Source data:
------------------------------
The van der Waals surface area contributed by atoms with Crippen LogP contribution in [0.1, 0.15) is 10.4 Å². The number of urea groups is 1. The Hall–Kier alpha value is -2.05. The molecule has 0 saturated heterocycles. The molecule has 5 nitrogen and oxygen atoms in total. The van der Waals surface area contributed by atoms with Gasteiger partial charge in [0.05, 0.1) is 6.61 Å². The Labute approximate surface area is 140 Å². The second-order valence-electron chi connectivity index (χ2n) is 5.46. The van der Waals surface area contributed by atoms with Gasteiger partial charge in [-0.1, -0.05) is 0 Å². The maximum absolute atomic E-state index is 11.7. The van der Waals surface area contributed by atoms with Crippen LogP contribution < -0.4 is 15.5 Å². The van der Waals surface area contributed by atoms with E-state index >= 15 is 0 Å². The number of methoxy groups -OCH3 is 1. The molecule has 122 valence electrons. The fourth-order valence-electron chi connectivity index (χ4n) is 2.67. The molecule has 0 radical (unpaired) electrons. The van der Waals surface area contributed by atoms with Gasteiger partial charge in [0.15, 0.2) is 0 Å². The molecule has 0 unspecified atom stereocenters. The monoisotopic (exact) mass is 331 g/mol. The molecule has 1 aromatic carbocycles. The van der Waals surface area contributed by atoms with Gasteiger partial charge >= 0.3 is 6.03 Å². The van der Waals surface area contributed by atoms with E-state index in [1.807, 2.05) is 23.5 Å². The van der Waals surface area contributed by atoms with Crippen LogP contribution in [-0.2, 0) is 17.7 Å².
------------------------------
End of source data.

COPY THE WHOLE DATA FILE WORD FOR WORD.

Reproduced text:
The van der Waals surface area contributed by atoms with Crippen LogP contribution in [0.1, 0.15) is 10.4 Å². The number of urea groups is 1. The Hall–Kier alpha value is -2.05. The molecule has 0 saturated heterocycles. The molecule has 5 nitrogen and oxygen atoms in total. The van der Waals surface area contributed by atoms with Gasteiger partial charge in [0.05, 0.1) is 6.61 Å². The Labute approximate surface area is 140 Å². The second-order valence-electron chi connectivity index (χ2n) is 5.46. The van der Waals surface area contributed by atoms with Gasteiger partial charge in [-0.1, -0.05) is 0 Å². The maximum absolute atomic E-state index is 11.7. The van der Waals surface area contributed by atoms with Crippen LogP contribution < -0.4 is 15.5 Å². The van der Waals surface area contributed by atoms with E-state index >= 15 is 0 Å². The number of methoxy groups -OCH3 is 1. The molecule has 122 valence electrons. The fourth-order valence-electron chi connectivity index (χ4n) is 2.67. The molecule has 0 radical (unpaired) electrons. The van der Waals surface area contributed by atoms with Gasteiger partial charge in [0.15, 0.2) is 0 Å². The molecule has 0 unspecified atom stereocenters. The monoisotopic (exact) mass is 331 g/mol. The molecule has 1 aromatic carbocycles. The van der Waals surface area contributed by atoms with Gasteiger partial charge >= 0.3 is 6.03 Å². The van der Waals surface area contributed by atoms with E-state index in [1.807, 2.05) is 23.5 Å². The van der Waals surface area contributed by atoms with Crippen LogP contribution in [-0.2, 0) is 17.7 Å².